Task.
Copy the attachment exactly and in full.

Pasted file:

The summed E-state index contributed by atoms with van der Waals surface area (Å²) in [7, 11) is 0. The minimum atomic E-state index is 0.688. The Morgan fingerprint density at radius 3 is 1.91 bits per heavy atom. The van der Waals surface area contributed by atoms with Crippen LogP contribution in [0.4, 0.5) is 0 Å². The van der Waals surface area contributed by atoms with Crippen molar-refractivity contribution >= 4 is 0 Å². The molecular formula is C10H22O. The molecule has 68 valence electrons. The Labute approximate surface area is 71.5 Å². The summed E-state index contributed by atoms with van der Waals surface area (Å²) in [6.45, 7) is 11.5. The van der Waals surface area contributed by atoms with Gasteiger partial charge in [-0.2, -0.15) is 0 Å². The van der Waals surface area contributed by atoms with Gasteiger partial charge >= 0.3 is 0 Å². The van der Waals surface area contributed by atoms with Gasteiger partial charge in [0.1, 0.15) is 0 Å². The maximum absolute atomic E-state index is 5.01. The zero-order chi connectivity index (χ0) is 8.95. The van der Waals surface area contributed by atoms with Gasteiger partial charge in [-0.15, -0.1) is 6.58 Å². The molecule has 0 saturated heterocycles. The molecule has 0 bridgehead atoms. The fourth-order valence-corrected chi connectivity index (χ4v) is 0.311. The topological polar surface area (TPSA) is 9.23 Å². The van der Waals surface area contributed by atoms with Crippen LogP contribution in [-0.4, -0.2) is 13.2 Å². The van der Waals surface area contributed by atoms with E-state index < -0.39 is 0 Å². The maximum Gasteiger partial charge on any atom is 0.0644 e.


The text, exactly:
The summed E-state index contributed by atoms with van der Waals surface area (Å²) in [7, 11) is 0. The minimum atomic E-state index is 0.688. The Morgan fingerprint density at radius 3 is 1.91 bits per heavy atom. The van der Waals surface area contributed by atoms with Crippen LogP contribution in [0.4, 0.5) is 0 Å². The van der Waals surface area contributed by atoms with Crippen molar-refractivity contribution >= 4 is 0 Å². The molecular formula is C10H22O. The molecule has 68 valence electrons. The Labute approximate surface area is 71.5 Å². The summed E-state index contributed by atoms with van der Waals surface area (Å²) in [6.45, 7) is 11.5. The van der Waals surface area contributed by atoms with Gasteiger partial charge in [-0.2, -0.15) is 0 Å². The van der Waals surface area contributed by atoms with Gasteiger partial charge >= 0.3 is 0 Å². The van der Waals surface area contributed by atoms with Gasteiger partial charge in [0.1, 0.15) is 0 Å². The maximum absolute atomic E-state index is 5.01. The zero-order chi connectivity index (χ0) is 8.95. The van der Waals surface area contributed by atoms with Gasteiger partial charge in [-0.15, -0.1) is 6.58 Å². The molecule has 0 saturated heterocycles. The molecule has 0 bridgehead atoms. The fourth-order valence-corrected chi connectivity index (χ4v) is 0.311. The topological polar surface area (TPSA) is 9.23 Å². The van der Waals surface area contributed by atoms with Crippen LogP contribution in [-0.4, -0.2) is 13.2 Å². The van der Waals surface area contributed by atoms with E-state index < -0.39 is 0 Å². The maximum Gasteiger partial charge on any atom is 0.0644 e.